08:53 EST, 24 March 2014
09:34 EST, 24 March 2014
With average annual fuel price rises of 8 per cent, there’s the risk your fuel bill could double by 2023. Consumers seeking ways to cut their power bills are asking: ‘Do solar panels make sense for me?’
Putting solar panels on your roof means you not only save money by using — for free — the energy they generate, but you also get a tax-free return via subsidies paid by the Government.
Though this so-called ‘feed-in tariff’ is not as generous as it once was, it still looks pretty healthy.
Solar panels: Do the benefits really outweigh the effort?
Solar panels convert daylight into electricity, which means they work even on cloudy days — though on sunny days they are, of course, far more efficient.
The power is then used to run your electrical appliances in your home – though only while the panels are generating. The technology cannot yet store the power for use round the clock.
You get paid for every unit of energy they generate -whether you use it your – self or feed it back to the National Grid.
A meter measures the amount of electricity generated. Ever y three months you will get a rebate from your power company.
It means you benefit twice: by using less electricity from the Grid, so reducing your bills, and by earning a tax-free income from selling your power to the Grid.
From April 1, you’ll get 14.8p per kWh (kilowatt hour) for each unit of electricity generated. In addition, you’ll get an extra 4.6p for units sold back to the Grid (the Government assumes that half the amount you generate will be exported back to the Grid. At present, there is no separate way of measuring this).
A family of four in a three-bed property who buy a 4kWh solar panel system can save an estimated £800 a year. (The panels themselves cost between £6,000 and £12,000.)
Sign up now and you’ll receive the tariff for the next 20 years — and it rises with inflation. To find out more, visit the Energy Saving Trust website.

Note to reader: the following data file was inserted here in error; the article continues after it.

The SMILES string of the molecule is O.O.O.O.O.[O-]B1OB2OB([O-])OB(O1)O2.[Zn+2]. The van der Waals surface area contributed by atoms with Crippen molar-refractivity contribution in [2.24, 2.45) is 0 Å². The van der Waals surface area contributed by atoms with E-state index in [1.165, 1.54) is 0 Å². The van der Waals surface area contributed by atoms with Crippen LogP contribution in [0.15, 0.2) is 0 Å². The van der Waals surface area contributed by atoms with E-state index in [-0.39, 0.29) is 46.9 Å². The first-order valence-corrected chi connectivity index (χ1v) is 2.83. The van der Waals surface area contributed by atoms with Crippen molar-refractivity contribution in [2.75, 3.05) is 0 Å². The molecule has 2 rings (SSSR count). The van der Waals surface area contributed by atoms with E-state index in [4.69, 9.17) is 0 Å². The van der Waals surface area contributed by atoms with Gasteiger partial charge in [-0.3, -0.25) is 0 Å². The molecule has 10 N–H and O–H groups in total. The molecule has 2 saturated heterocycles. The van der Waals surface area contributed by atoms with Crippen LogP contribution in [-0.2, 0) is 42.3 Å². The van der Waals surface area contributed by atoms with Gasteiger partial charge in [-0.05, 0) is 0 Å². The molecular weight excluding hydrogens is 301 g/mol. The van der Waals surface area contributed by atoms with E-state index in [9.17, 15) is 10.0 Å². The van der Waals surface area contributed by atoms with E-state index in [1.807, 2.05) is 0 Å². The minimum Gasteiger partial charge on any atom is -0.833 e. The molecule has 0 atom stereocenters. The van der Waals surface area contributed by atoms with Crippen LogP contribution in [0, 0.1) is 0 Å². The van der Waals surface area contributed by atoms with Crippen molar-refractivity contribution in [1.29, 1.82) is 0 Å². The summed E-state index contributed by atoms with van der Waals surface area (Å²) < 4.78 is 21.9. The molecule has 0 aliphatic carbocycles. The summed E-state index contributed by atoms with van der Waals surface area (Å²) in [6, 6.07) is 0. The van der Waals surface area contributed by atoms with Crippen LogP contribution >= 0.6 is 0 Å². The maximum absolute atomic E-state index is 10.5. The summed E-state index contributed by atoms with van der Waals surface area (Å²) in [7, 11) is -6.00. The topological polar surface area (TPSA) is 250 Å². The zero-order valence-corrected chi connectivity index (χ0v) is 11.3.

COULD YOU CUT YOUR BILLS BY SWITCHING ENERGY SUPPLIER?
tariff prices are in a constant merry-go-round with suppliers battling to pinch customers – you – from each other.
Shrewd consumers can take advantage of
this by doing exactly that – moving deals every six months to a year to
ensure they are on THE cheapest deal. Even moving every other year will
save you significant amounts.
Suppliers offer their cheapest rates via online tariffs so if you’re ready to switch, it will certainly pay to do so.
If you are one of the millions of
people who have NEVER switched (i.e. stuck with your original
supplier), then you will DEFINITELY save a big chunk of cash, possibly
as much as £300 a year.
are different all over the country and the cheapest supplier for you
will depend where you live. You only need to be interested in the tariff
that is going to be cheapest where you live, so do your own comparison to find the best price.
- For full details of how to switch your provider and where to find the best deals check out This is Money’s guide
By Amy Andrew
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